Marge Would Not Be Happy: The Simpsons’ Former Executive Producer Indicted for Fraud

June 20, 2014

By: Sara Kropf

I’ve written about fraud in the entertainment industry before. Last time it was Broadway, this time it’s Hollywood.

The government recently indicted four employees of a California-based movie production company, Gigapix Studios Inc. (“Gigapix”), on charges of mail fraud, wire fraud, and the sale of unregistered securities. One of the defendants was Gigapix President David Pritchard, a former executive producer of The Simpsons.

Before joining Gigapix, Mr. Pritchard had been very involved in the animated entertainment world. Over the course of his career he was the executive producer for a number of successful television programs, including The Simpsons, King of the Hill, and Family Guy.

So, what happened?

In 2006, the Founder/CEO of Gigapix, Christopher Blauvelt, invited Mr. Pritchard to help Gigapix produce films and television programs. Two years later, Mr. Blauvelt and Mr. Prichard began raising money to produce and market an independent film called OZ3D.

To complete this project, Mr. Blauvelt founded a Nevada corporation called OZ3D LLC. In its indictment, the government suggests that Mr. Blauvelt used fundraising for the film as a pretext for setting up OZ3D LLC. He allegedly used the LLC to carry out wire and mail fraud and to intentionally mislead his investors.

From my admittedly unscientific review of recent federal indictments, the government takes particular offense when it believes that you set up an entity to commit a crime. This case is no exception.

The indictment suggests that with the help of Mr. Prichard and co-defendants Cherie Brown and Gregory Pusateri (who are described in the indictment of two of OZ3D LLC’s “closers”), Mr. Blauvelt was able to fraudulently raise and then misuse more than $22 million.

How The Alleged Fraud Worked

According to the government, the defendants’ scheme was a relatively straightforward one: lie to the investors. Starting in 2008, the company’s “closers” began to make aggressive cold-calls to potential investors from lead lists. Once on the line, they would follow a script that contained misrepresentations about everything from the relative risk and urgency of the investment to the portion of investor money that would be used to increase the company’s value.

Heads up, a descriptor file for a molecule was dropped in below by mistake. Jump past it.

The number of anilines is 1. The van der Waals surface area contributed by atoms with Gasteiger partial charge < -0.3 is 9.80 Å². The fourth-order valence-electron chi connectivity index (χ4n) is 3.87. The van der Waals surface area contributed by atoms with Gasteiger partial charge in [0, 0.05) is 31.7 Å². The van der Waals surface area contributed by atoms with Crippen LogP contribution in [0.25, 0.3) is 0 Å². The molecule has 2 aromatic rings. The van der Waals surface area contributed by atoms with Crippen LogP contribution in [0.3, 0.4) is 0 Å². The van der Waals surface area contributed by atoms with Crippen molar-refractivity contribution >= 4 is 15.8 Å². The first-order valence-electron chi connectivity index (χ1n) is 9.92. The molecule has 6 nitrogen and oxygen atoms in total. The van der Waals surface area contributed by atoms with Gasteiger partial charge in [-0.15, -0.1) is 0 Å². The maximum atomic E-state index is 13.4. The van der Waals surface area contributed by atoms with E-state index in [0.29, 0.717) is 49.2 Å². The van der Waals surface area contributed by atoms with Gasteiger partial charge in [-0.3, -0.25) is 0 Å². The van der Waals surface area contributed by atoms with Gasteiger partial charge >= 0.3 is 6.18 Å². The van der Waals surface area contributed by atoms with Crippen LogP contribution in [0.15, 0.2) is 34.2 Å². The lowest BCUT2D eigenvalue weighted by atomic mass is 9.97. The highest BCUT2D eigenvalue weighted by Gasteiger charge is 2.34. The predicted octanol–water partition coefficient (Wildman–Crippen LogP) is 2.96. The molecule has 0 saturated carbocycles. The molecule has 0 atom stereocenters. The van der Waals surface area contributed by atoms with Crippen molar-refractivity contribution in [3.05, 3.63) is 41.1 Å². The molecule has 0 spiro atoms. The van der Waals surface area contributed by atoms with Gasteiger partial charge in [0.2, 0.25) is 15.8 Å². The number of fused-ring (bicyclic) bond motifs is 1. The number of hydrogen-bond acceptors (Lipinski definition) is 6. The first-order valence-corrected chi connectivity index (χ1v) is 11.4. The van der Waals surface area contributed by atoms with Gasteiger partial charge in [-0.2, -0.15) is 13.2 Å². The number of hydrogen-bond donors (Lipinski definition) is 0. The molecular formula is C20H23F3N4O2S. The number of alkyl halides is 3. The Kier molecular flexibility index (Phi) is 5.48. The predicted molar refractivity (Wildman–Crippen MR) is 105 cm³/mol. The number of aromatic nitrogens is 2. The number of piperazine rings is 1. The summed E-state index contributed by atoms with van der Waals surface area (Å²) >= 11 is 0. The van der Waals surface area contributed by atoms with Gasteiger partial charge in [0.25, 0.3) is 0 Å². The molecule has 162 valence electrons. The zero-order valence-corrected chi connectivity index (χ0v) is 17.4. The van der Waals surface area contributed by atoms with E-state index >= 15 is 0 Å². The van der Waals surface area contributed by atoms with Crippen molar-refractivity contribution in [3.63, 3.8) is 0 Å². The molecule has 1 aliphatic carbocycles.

If they were successful, the closers would earn a substantial commission. OZ3D LLC and Gigapix would then invest a tiny portion of the funds back into the company and spend the rest on salaries and additional leads.

Among the alleged misrepresentations contained in the scripts were:

  • Gigapix was a financially successful company when the defendants knew that it was struggling;
  • Gigapix was comparable to the animation powerhouse Pixar, when there was no assurance that it would approach Pixar’s popularity or success;
  • Investors would realize large returns on their investments in Gigapix or OZ3D at little to no risk;
  • A minimum of 65% of the money invested in OZ3D LLC would be used to produce and distribute the OZ3D film, while in reality only 5% of the money went to production and distribution;
  • Gigapix and OZ3D LLC were taking the necessary actions to carry out an initial public offering; and
  • Most investors realized a return on their investments within 18 months.

The indictment also maintains that the “closers” failed to disclose the fact that the securities they were pushing were entirely unregistered.

Parallel Regulatory Action

The defendants’ failure to register their securities had proven troublesome to them far before the current indictment. In 2008, the Oregon Division of Finance and Corporate Securities issued a cease-and-desist order and levied a civil penalty against Mr. Blauvelt and Gigapix for selling unregistered securities in the state. This order was followed by a number of similar orders from the California Department of Corporations in 2009 and the Alabama Securities Division and the State of Washington Department of Financial Institutions Securities Division in 2010.

The government now alleges that the defendants’ failure to disclose these regulatory actions was a further misrepresentation to their investors.

It’s Only the Early Stages

This case is in its early stages, so it’s not yet clear how vigorously it will be defended and what the defenses will. We also don’t yet know who, if anyone, will turn on another. We don’t know if the government already has a cooperator. It’s just too early to tell.

Published by Kropf Moseley

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